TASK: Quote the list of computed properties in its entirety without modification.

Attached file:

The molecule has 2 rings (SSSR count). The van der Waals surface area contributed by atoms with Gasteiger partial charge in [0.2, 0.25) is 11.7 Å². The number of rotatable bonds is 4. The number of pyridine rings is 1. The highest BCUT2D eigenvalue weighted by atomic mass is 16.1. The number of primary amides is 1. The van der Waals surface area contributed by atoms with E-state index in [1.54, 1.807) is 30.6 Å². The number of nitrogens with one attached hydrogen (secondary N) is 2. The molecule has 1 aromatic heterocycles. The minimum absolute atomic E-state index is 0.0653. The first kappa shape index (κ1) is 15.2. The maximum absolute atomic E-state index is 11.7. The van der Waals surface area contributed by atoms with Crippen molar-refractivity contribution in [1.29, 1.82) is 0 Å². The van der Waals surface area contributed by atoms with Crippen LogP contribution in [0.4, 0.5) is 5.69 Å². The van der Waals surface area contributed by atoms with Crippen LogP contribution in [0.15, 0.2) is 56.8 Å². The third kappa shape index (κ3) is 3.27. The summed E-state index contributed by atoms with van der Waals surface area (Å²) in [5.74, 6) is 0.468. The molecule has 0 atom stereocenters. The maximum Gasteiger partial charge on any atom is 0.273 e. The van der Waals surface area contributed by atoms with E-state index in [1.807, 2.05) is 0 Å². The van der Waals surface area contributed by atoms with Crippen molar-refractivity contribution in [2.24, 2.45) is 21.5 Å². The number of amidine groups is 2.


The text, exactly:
The molecule has 2 rings (SSSR count). The van der Waals surface area contributed by atoms with Gasteiger partial charge in [0.2, 0.25) is 11.7 Å². The number of rotatable bonds is 4. The number of pyridine rings is 1. The highest BCUT2D eigenvalue weighted by atomic mass is 16.1. The number of primary amides is 1. The van der Waals surface area contributed by atoms with E-state index in [1.54, 1.807) is 30.6 Å². The number of nitrogens with one attached hydrogen (secondary N) is 2. The molecule has 1 aromatic heterocycles. The minimum absolute atomic E-state index is 0.0653. The first kappa shape index (κ1) is 15.2. The maximum absolute atomic E-state index is 11.7. The van der Waals surface area contributed by atoms with Crippen molar-refractivity contribution in [1.29, 1.82) is 0 Å². The van der Waals surface area contributed by atoms with Crippen LogP contribution in [0.4, 0.5) is 5.69 Å². The van der Waals surface area contributed by atoms with Crippen LogP contribution in [0.15, 0.2) is 56.8 Å². The third kappa shape index (κ3) is 3.27. The summed E-state index contributed by atoms with van der Waals surface area (Å²) in [5.74, 6) is 0.468. The molecule has 0 atom stereocenters. The maximum Gasteiger partial charge on any atom is 0.273 e. The van der Waals surface area contributed by atoms with E-state index in [1.807, 2.05) is 0 Å². The van der Waals surface area contributed by atoms with Crippen molar-refractivity contribution in [2.24, 2.45) is 21.5 Å². The number of amidine groups is 2.